“Last year, for example, we had high temperatures and dry weather coming into silking season. In a year like that every grower should consider using it, because the chance of aflatoxin occurring is very high under those conditions.

“On the other hand, a year like 2003 when we had cool, damp weather the first few weeks of June, during the prime silking and pollination period for our corn crop, the chances of aflatoxin developing were very low,” he says

One drawback of using Aflaguard is application method. Because corn is so high at the time the product is applied, it must be applied by air, or by a specially built high clearance ground sprayer.

Heiniger says they are looking at different application rates and liquid formulations of the product this year.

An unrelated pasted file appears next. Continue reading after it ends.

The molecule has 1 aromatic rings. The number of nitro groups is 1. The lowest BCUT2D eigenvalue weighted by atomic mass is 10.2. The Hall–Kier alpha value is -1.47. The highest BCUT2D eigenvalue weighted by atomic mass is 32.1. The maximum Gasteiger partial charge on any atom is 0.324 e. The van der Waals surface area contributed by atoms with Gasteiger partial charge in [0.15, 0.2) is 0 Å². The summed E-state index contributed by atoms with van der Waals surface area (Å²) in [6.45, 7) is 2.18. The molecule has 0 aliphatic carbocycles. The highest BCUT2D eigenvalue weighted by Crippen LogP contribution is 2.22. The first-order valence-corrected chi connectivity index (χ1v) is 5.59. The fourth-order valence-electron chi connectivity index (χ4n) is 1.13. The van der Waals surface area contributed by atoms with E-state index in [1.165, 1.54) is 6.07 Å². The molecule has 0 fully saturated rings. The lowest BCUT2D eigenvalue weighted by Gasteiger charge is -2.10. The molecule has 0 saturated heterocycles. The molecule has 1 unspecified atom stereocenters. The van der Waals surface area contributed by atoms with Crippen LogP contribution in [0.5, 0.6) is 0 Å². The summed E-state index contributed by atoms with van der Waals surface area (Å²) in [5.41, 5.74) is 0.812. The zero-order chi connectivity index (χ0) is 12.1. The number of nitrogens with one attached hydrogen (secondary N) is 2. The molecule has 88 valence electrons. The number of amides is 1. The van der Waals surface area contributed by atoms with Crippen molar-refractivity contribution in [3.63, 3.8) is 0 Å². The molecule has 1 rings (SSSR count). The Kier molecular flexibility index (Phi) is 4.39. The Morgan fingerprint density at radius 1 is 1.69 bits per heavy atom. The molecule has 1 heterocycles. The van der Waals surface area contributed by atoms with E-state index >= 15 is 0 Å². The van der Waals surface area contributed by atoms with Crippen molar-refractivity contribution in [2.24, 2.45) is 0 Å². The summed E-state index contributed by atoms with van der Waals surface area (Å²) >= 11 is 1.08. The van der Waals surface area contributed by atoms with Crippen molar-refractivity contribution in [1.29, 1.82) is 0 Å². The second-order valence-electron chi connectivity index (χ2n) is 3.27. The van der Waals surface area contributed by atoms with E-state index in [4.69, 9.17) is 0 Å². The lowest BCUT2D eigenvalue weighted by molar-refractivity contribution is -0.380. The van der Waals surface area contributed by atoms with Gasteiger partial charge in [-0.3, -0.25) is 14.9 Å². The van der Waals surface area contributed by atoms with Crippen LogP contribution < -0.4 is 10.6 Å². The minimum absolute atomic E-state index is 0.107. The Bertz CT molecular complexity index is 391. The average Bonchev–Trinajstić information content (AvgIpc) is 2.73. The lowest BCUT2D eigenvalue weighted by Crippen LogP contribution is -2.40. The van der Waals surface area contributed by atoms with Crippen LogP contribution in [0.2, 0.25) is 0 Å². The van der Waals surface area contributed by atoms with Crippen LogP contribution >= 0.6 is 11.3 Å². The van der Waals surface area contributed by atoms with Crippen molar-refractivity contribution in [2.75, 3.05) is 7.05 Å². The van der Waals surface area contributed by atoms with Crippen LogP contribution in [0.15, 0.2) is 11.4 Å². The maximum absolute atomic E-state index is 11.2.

With corn roughly head high, it’s going to be difficult to do anything other than fly it on, but if we back the application date up a little before corn gets so tall without losing efficacy of the product, that would help growers.

“We worked with Syngenta last year to look at different liquid formulations of the product. We didn’t get quite as good results as with the dry formulation, but there’s nothing magical about dry versus liquid, it’s just a matter of getting the formulation to maximize product efficacy,” he adds.

“With the cost of the product ranging in the $20 per acre range, when you factor in the higher cost of aerial application, farmers would be more likely to use it, if they had some way of knowing when their crop is at higher risk,” Heiniger says.

“The active ingredient in the product is naturally occurring and causes only good things to happen, so from an environmental standpoint it is ideal. There is nothing fancy or transgenic about this product.

“For sure aspergillus fungal spores still get in the corn, but these are good spores that don’t cause any problems,” Heiniger says